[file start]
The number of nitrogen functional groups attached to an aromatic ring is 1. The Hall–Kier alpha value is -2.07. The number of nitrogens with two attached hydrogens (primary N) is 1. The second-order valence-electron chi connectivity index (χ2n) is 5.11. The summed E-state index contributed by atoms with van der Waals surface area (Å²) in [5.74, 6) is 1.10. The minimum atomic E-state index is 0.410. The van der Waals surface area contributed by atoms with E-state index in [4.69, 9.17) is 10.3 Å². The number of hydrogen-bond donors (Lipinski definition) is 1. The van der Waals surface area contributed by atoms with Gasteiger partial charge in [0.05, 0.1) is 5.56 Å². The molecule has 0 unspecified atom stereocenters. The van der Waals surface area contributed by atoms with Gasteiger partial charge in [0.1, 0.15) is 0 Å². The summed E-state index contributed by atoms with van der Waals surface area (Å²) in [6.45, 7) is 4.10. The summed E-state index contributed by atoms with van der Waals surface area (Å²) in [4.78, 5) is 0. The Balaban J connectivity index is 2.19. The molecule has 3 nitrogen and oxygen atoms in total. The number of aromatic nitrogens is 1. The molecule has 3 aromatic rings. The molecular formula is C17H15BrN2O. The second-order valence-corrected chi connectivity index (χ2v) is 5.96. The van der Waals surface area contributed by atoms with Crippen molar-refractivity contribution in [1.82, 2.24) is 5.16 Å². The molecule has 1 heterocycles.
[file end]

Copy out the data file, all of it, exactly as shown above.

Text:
The number of nitrogen functional groups attached to an aromatic ring is 1. The Hall–Kier alpha value is -2.07. The number of nitrogens with two attached hydrogens (primary N) is 1. The second-order valence-electron chi connectivity index (χ2n) is 5.11. The summed E-state index contributed by atoms with van der Waals surface area (Å²) in [5.74, 6) is 1.10. The minimum atomic E-state index is 0.410. The van der Waals surface area contributed by atoms with E-state index in [4.69, 9.17) is 10.3 Å². The number of hydrogen-bond donors (Lipinski definition) is 1. The van der Waals surface area contributed by atoms with Gasteiger partial charge in [0.05, 0.1) is 5.56 Å². The molecule has 0 unspecified atom stereocenters. The van der Waals surface area contributed by atoms with Gasteiger partial charge in [0.1, 0.15) is 0 Å². The summed E-state index contributed by atoms with van der Waals surface area (Å²) in [6.45, 7) is 4.10. The summed E-state index contributed by atoms with van der Waals surface area (Å²) in [4.78, 5) is 0. The Balaban J connectivity index is 2.19. The molecule has 3 nitrogen and oxygen atoms in total. The number of aromatic nitrogens is 1. The molecule has 3 aromatic rings. The molecular formula is C17H15BrN2O. The second-order valence-corrected chi connectivity index (χ2v) is 5.96. The van der Waals surface area contributed by atoms with Crippen molar-refractivity contribution in [1.82, 2.24) is 5.16 Å². The molecule has 1 heterocycles.